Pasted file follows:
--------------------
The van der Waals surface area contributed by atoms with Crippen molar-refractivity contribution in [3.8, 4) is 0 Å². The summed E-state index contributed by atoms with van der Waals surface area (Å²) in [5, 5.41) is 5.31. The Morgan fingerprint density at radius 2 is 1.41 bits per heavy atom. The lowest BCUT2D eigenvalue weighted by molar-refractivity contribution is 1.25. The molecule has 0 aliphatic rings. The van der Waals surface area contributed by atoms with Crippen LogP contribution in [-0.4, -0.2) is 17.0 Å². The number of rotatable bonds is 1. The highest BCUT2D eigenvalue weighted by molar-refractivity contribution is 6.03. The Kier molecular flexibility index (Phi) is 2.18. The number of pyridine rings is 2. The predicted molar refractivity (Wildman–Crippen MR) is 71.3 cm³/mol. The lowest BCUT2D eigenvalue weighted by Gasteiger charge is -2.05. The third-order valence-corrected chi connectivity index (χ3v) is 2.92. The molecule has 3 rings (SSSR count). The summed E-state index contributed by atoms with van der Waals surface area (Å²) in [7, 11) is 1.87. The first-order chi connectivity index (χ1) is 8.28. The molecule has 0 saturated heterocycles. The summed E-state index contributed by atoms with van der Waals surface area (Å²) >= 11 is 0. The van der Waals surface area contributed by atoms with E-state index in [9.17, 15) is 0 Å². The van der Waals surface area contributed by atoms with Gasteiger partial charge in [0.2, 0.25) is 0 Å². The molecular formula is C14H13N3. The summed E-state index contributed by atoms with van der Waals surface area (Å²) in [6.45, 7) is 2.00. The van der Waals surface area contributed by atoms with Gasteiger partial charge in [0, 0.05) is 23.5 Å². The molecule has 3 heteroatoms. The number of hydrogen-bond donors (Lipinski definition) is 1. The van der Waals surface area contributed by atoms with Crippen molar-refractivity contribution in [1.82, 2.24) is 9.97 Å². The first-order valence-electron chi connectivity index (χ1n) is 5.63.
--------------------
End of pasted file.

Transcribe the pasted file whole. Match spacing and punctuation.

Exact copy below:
The van der Waals surface area contributed by atoms with Crippen molar-refractivity contribution in [3.8, 4) is 0 Å². The summed E-state index contributed by atoms with van der Waals surface area (Å²) in [5, 5.41) is 5.31. The Morgan fingerprint density at radius 2 is 1.41 bits per heavy atom. The lowest BCUT2D eigenvalue weighted by molar-refractivity contribution is 1.25. The molecule has 0 aliphatic rings. The van der Waals surface area contributed by atoms with Crippen LogP contribution in [-0.4, -0.2) is 17.0 Å². The number of rotatable bonds is 1. The highest BCUT2D eigenvalue weighted by molar-refractivity contribution is 6.03. The Kier molecular flexibility index (Phi) is 2.18. The number of pyridine rings is 2. The predicted molar refractivity (Wildman–Crippen MR) is 71.3 cm³/mol. The lowest BCUT2D eigenvalue weighted by Gasteiger charge is -2.05. The third-order valence-corrected chi connectivity index (χ3v) is 2.92. The molecule has 3 rings (SSSR count). The summed E-state index contributed by atoms with van der Waals surface area (Å²) in [7, 11) is 1.87. The first-order chi connectivity index (χ1) is 8.28. The molecule has 0 saturated heterocycles. The summed E-state index contributed by atoms with van der Waals surface area (Å²) >= 11 is 0. The van der Waals surface area contributed by atoms with E-state index in [9.17, 15) is 0 Å². The van der Waals surface area contributed by atoms with Gasteiger partial charge in [0.2, 0.25) is 0 Å². The molecular formula is C14H13N3. The summed E-state index contributed by atoms with van der Waals surface area (Å²) in [6.45, 7) is 2.00. The van der Waals surface area contributed by atoms with Gasteiger partial charge in [0, 0.05) is 23.5 Å². The molecule has 3 heteroatoms. The number of hydrogen-bond donors (Lipinski definition) is 1. The van der Waals surface area contributed by atoms with Crippen molar-refractivity contribution in [1.82, 2.24) is 9.97 Å². The first-order valence-electron chi connectivity index (χ1n) is 5.63.